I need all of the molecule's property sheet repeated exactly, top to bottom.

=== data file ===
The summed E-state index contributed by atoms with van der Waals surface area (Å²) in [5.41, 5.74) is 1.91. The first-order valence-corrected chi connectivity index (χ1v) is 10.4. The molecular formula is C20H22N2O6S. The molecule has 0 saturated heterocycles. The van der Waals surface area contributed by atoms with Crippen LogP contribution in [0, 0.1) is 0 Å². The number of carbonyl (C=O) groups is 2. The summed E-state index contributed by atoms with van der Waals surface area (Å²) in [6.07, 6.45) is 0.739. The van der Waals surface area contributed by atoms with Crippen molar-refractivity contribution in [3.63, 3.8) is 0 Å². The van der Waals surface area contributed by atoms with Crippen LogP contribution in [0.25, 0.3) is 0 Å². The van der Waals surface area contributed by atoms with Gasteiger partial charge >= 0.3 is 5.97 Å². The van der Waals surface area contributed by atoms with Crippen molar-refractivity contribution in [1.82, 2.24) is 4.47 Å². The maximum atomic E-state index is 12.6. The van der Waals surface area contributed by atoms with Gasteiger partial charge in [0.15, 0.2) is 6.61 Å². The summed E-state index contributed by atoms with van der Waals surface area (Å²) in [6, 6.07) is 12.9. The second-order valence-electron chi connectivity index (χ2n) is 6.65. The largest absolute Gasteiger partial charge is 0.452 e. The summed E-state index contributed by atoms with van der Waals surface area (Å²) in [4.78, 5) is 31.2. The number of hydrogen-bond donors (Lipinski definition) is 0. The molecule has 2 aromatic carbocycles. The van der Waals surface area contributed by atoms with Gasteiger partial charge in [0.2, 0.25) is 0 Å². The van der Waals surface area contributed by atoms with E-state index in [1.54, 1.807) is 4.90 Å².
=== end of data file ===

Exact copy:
The summed E-state index contributed by atoms with van der Waals surface area (Å²) in [5.41, 5.74) is 1.91. The first-order valence-corrected chi connectivity index (χ1v) is 10.4. The molecular formula is C20H22N2O6S. The molecule has 0 saturated heterocycles. The van der Waals surface area contributed by atoms with Crippen LogP contribution in [0, 0.1) is 0 Å². The number of carbonyl (C=O) groups is 2. The summed E-state index contributed by atoms with van der Waals surface area (Å²) in [6.07, 6.45) is 0.739. The van der Waals surface area contributed by atoms with Crippen molar-refractivity contribution in [3.63, 3.8) is 0 Å². The van der Waals surface area contributed by atoms with Crippen LogP contribution in [0.25, 0.3) is 0 Å². The van der Waals surface area contributed by atoms with Gasteiger partial charge >= 0.3 is 5.97 Å². The van der Waals surface area contributed by atoms with Crippen molar-refractivity contribution in [1.82, 2.24) is 4.47 Å². The maximum atomic E-state index is 12.6. The van der Waals surface area contributed by atoms with Gasteiger partial charge in [0.15, 0.2) is 6.61 Å². The summed E-state index contributed by atoms with van der Waals surface area (Å²) in [6, 6.07) is 12.9. The second-order valence-electron chi connectivity index (χ2n) is 6.65. The largest absolute Gasteiger partial charge is 0.452 e. The summed E-state index contributed by atoms with van der Waals surface area (Å²) in [4.78, 5) is 31.2. The number of hydrogen-bond donors (Lipinski definition) is 0. The molecule has 2 aromatic carbocycles. The van der Waals surface area contributed by atoms with Gasteiger partial charge in [0.2, 0.25) is 0 Å². The van der Waals surface area contributed by atoms with E-state index in [1.54, 1.807) is 4.90 Å².